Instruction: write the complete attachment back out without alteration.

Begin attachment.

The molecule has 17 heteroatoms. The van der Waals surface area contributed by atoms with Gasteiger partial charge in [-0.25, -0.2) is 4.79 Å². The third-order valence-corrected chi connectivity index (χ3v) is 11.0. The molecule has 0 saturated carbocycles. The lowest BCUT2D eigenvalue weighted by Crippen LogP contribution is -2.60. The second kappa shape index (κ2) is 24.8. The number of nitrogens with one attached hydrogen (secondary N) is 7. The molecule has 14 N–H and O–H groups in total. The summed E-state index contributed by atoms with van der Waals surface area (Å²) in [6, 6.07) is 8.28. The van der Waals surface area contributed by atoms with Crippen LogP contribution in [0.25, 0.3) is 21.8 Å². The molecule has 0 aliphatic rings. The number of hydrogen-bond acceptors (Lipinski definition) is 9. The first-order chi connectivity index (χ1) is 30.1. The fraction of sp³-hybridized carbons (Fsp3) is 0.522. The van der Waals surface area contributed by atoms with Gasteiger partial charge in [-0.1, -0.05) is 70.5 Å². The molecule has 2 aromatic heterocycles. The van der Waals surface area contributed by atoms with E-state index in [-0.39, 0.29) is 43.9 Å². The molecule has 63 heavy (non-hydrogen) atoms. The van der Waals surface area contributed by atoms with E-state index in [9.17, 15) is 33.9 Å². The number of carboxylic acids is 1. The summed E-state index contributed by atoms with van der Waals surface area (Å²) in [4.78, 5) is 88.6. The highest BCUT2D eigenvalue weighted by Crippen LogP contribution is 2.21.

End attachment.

The molecule has 17 heteroatoms. The van der Waals surface area contributed by atoms with Gasteiger partial charge in [-0.25, -0.2) is 4.79 Å². The third-order valence-corrected chi connectivity index (χ3v) is 11.0. The molecule has 0 saturated carbocycles. The lowest BCUT2D eigenvalue weighted by Crippen LogP contribution is -2.60. The second kappa shape index (κ2) is 24.8. The number of nitrogens with one attached hydrogen (secondary N) is 7. The molecule has 14 N–H and O–H groups in total. The summed E-state index contributed by atoms with van der Waals surface area (Å²) in [6, 6.07) is 8.28. The van der Waals surface area contributed by atoms with Crippen LogP contribution in [0.25, 0.3) is 21.8 Å². The molecule has 0 aliphatic rings. The number of hydrogen-bond acceptors (Lipinski definition) is 9. The first-order chi connectivity index (χ1) is 30.1. The fraction of sp³-hybridized carbons (Fsp3) is 0.522. The van der Waals surface area contributed by atoms with Gasteiger partial charge in [-0.1, -0.05) is 70.5 Å². The molecule has 2 aromatic heterocycles. The van der Waals surface area contributed by atoms with E-state index in [-0.39, 0.29) is 43.9 Å². The molecule has 63 heavy (non-hydrogen) atoms. The van der Waals surface area contributed by atoms with E-state index in [9.17, 15) is 33.9 Å². The number of carboxylic acids is 1. The summed E-state index contributed by atoms with van der Waals surface area (Å²) in [4.78, 5) is 88.6. The highest BCUT2D eigenvalue weighted by Crippen LogP contribution is 2.21.